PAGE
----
Governance: An international journal of policy, administration and institutions

Reply to Kettl: Yes, the system has failed

bradleyNeil Bradley responds to Don Kettl’s commentary The Merit Principle in Crisis:  Don Kettl raises a series of five interesting questions. Yet, only two of them are relevant to issue of preserving (or creating) a merit-based civil service system.

Kettl’s second question, “whether cutting the number of government employees would really help cut the size of government,” is irrelevant. Whatever the size of government we need a well-functioning civil service. Any answer to Kettl’s third question, “Have government employees simply become the easiest target for government bashers?” would tell us very little about whether the current civil service system works properly. His fifth and final question – “How does the role of people in government bureaucracy shape the role of government in society?” – is an important philosophical discussion, but again it tells us little about how to effectuate merit-based civil service.

This leave us with two pertinent questions.

First, “[a]re the critics of the status quo correct—Has the civil service system, as it has evolved over the past century, lost the proper balance between protecting civil service employees and holding them accountable?”

The answer is an unequivocal yes. As a result, the merit principle is under fierce attack not from conservatives or moderates but from a failed system that, in almost all instances, places employee retention over employee performance.

There is no acceptable excuse for employees at the Veterans Administration covering up patient wait times, falsifying official documents, and engaging in actions that endangered veteran care. Unfortunately, we have learned this was not an isolated incident of one or two rogue employees but was a system-wide failure. The civil service system not only was incapable of preventing this behavior but also insulated too many employees from facing consequences for their actions.

The civil service’s disciplinary structure, initially designed to protect employees, has become a rigid system of rules exploited by both employees and management and largely devoid of common sense or merit. How else can you explain a system that upheld the three-day suspension of a Department of Education employee for showing up for work when he had been authorized to telework for a week? Or a system that, over the course of three fiscal years, put about 4,000 employees on administrative leave — at home with pay — for three months to a year?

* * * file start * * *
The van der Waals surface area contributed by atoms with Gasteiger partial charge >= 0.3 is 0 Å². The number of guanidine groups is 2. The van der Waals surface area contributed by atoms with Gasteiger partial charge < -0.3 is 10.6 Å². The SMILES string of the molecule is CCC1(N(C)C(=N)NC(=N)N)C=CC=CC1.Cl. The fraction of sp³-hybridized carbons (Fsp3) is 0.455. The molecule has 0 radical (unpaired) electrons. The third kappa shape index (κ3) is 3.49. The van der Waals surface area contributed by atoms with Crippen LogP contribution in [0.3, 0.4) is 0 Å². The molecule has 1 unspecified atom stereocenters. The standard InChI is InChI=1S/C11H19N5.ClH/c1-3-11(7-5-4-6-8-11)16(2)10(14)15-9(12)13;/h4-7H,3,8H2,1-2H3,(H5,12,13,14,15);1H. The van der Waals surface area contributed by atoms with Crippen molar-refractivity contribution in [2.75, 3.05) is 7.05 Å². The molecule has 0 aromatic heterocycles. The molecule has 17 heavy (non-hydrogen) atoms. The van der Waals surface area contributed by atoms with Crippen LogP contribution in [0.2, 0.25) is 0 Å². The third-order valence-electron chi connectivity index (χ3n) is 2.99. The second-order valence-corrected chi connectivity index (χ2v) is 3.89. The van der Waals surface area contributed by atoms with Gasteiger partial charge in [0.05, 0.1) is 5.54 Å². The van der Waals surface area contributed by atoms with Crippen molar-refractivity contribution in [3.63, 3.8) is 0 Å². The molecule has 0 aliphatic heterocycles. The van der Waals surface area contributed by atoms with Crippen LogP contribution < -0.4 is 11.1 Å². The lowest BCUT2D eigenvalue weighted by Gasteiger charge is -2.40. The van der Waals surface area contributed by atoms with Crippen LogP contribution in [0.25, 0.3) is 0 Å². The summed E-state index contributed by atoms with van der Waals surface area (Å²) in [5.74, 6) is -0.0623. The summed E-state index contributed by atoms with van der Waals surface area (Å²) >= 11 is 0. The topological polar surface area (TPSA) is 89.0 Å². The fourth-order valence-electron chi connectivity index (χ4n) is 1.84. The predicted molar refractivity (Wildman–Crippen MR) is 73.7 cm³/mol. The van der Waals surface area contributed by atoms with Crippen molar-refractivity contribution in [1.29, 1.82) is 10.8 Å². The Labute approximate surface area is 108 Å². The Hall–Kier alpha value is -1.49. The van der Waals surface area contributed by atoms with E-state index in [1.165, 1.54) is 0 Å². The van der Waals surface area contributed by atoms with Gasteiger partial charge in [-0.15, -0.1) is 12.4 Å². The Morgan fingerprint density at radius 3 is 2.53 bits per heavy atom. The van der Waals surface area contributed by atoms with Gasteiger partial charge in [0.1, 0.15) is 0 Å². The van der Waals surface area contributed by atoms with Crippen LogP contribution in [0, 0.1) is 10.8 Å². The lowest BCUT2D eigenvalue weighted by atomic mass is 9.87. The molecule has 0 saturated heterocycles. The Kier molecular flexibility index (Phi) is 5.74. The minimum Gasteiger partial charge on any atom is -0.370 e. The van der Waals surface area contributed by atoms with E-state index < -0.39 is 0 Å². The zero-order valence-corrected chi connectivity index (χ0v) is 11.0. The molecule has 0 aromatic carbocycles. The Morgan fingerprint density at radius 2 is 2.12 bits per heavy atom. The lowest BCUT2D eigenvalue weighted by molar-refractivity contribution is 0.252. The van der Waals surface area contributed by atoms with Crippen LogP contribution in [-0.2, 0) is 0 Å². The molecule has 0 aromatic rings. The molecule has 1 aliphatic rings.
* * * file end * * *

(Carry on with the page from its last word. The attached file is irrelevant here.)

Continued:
Most of government remains locked in the 1940s-era General Schedule classification and pay system that is completely incompatible with attracting and retaining employees for the jobs agencies need performed. Numerous agencies have gone to Congress seeking special exceptions to the system, when what is really needed is a rethinking of the entire structure.

Kettl is correct: we are in desperate need of scholarly thought regarding our current civil service system, and that is why I hope his remaining question – “What kind of civil service system do we need to equip government with the skills it needs to deliver the services citizens demand?” – is the focus of that scholarly activity. Answering that question, without distractions regarding the proper size of government or the political motivations of “bashers,” could help bring our government workforce into the 21st century in the same way that the Pendleton Act propelled it into the 20th.

Neil Bradley is the Chief Strategy Officer at the Conservative Reform Network a non-profit 501(c)(4), supporting the Conservative Reform Movement by producing, incubating, and promoting ideas, policies, and efforts to grow the American economy, expand the middle class, and create opportunity for all Americans. Bradley spent nearly 20 years developing policy on Capitol Hill, including 11 years working for the House Republican Leadership.

Written by Governance

September 22, 2015 at 1:02 pm

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